DOJ - North Carolina Department of Justice

10/05/2016 | Press release | Distributed by Public on 10/05/2016 09:15

Brace for scams along with Hurricane Matthew, AG Cooper warns

Release date: 10/5/2016

Wind, rain and floods in North Carolina could bring fraud

Raleigh: Attorney General Roy Cooper today warned consumers to prepare for scams as they prepare for Hurricane Matthew, which could bring severe weather to North Carolina this weekend.

'Serious storms like Matthew can sweep in scam artists looking to take advantage of a crisis,' Cooper warned Wednesday. 'Be extra vigilant in watching for fraud and storm scams over the next few days.'

Cooper urged North Carolinians to report fraud to local law enforcement, and to report home repair scammers, charity scams, and price gouging to the Attorney General's Office at 1-877-5-NO-SCAM or ncdoj.gov.
Hurricane Matthew's winds and rain could cause flooding, downed trees and other damage in North Carolina.
Scammers collecting upfront payments to fix roofs and remove downed trees and posing as charities and FEMA workers have followed previous storms to North Carolina.

'The majority of North Carolina contractors, tree removal companies and car repair shops are reputable businesses, and often local merchants are the first to pitch in to help their communities recover,' Cooper said. 'But some fly-by-night scammers travel to disaster areas to take advantage of consumers.'

To avoid scams that follow storms:

  • Take important financial documents with you if you evacuate, including insurance policies, mortgage documents, an inventory of the contents of your home, and any bills to pay. Also take your insurance agent's phone number and the number for the Consumer Protection hotline, 1-877-5-NO-SCAM, with you.
  • If the storm damages your property, contact your insurance company. Some insurance companies require an adjuster's approval before work can be done. Take pictures and videos of the damage, if possible. Cover holes in your roof or walls with a tarp to prevent additional damage if you can do so safely.
  • Don't pay for work up front. Inspect the work and make sure you're satisfied before you pay. A small down payment may be required for some projects, but don't pay anything without getting a written contract. Avoid paying with cash; use a check or a credit card instead.
  • Beware of any contractor who tries to rush you or comes to your home to solicit work. If an offer is only good now or never, find someone else to do the work. Seek recommendations from friends, neighbors, co-workers and others who have had work done on their homes.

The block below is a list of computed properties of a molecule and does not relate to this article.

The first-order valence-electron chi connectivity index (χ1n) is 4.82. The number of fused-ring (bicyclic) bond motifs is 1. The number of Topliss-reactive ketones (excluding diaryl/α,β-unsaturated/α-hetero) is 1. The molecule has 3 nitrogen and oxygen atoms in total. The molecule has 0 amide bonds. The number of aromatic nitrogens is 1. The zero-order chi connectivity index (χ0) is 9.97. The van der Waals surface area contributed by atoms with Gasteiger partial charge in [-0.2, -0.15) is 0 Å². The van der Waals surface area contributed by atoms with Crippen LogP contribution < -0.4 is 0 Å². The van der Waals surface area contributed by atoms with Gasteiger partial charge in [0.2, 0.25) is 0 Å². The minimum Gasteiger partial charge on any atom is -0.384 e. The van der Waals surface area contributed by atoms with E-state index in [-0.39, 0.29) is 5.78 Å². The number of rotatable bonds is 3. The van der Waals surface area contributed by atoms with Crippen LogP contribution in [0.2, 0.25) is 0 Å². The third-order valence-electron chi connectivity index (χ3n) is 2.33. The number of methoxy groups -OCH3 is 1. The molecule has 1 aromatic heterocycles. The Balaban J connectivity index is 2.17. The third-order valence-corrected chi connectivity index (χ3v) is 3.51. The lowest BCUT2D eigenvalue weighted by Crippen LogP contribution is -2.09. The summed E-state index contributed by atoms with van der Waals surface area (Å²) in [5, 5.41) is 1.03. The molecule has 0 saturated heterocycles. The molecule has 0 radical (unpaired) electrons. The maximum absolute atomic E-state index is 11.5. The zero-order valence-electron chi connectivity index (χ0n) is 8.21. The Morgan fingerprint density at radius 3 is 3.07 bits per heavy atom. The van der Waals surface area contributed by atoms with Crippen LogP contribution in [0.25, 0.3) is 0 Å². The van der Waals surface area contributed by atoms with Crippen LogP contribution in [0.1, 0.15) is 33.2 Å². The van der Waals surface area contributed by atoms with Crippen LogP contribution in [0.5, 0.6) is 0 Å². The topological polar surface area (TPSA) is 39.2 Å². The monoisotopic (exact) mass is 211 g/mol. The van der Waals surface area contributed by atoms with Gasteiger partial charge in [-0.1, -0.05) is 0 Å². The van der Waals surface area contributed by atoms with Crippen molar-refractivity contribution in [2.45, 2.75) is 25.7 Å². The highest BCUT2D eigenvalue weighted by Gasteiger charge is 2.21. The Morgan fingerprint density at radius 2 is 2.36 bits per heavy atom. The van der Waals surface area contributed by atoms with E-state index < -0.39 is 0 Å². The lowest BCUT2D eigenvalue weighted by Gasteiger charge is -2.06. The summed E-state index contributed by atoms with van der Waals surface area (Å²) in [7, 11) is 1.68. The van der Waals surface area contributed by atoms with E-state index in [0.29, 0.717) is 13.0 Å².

• Get three written estimates, if possible, and compare bids. Check credentials and contact the Attorney General's Office and the Better Business Bureau to learn about any complaints against the contractor. Ask to get the contractor's certificate of insurance directly from their insurance company, not from the contractor. Before work begins, get a written contract detailing all work to be performed, costs and a projected completion date.
  • For car repairs, shop around and compare written estimates. On major jobs, get a second opinion. If the mechanic recommends replacing parts, ask for the old parts back. You may get credit on some parts if the mechanic wants to keep them.
  • Beware of charity scams that use disasters to make phony pleas for donations sound legitimate. If a caller refuses to answer your questions about the charity, offers to come to pick up a donation in person or calls you and asks for a credit card, bank account or Social Security number, it may be a scam. To report telemarketing fraud, call the Attorney General's Office. To check up on a charity, call the Secretary of State's office toll‑free at (888) 830‑4989.
  • Ask for an official ID. If someone comes to your door claiming to be from the government, ask to see their official laminated photo ID. Do not be fooled by hats or clothing with government logos.
  • Do not share personal information with anyone you don't know who contacts you. Legitimate workers will not call you, email you or knock on your door to ask for information such as you Social Security Number or bank account number. If you decide to apply for assistance, you will need to provide some personal information, but until then be wary of requests for personal information.
  • Don't pay for disaster assistance applications--FEMA does not charge for disaster inspections or help filling out applications for disaster assistance.
  • Beware those claiming to be FEMA endorsed: FEMA does not certify or approve contractors. Beware of anyone going door-to-door offering to repair storm damaged homes, especially if they want money up front.
  • When in doubt, contact local emergency management or other government officials at a location, phone number or website you know to be valid, such as 1-800-621-FEMA (3362), disasterassistance.gov, or m.fema.gov (for mobile devices).

On Monday, Cooper put consumers and businesses on notice that North Carolina's price gouging law is in effect barring charging excessive prices in 66 counties in central and eastern counties.

'Scammers will take any opportunity to take your hard-earned money,' said Cooper. 'If you think someone is using this storm to try to rip you off, let my office know right away.'

Visit ncdoj.gov/disasters for more tips on topics including disaster repair and tree removal.

Contact: Noelle Talley

Phone: 919/716-6413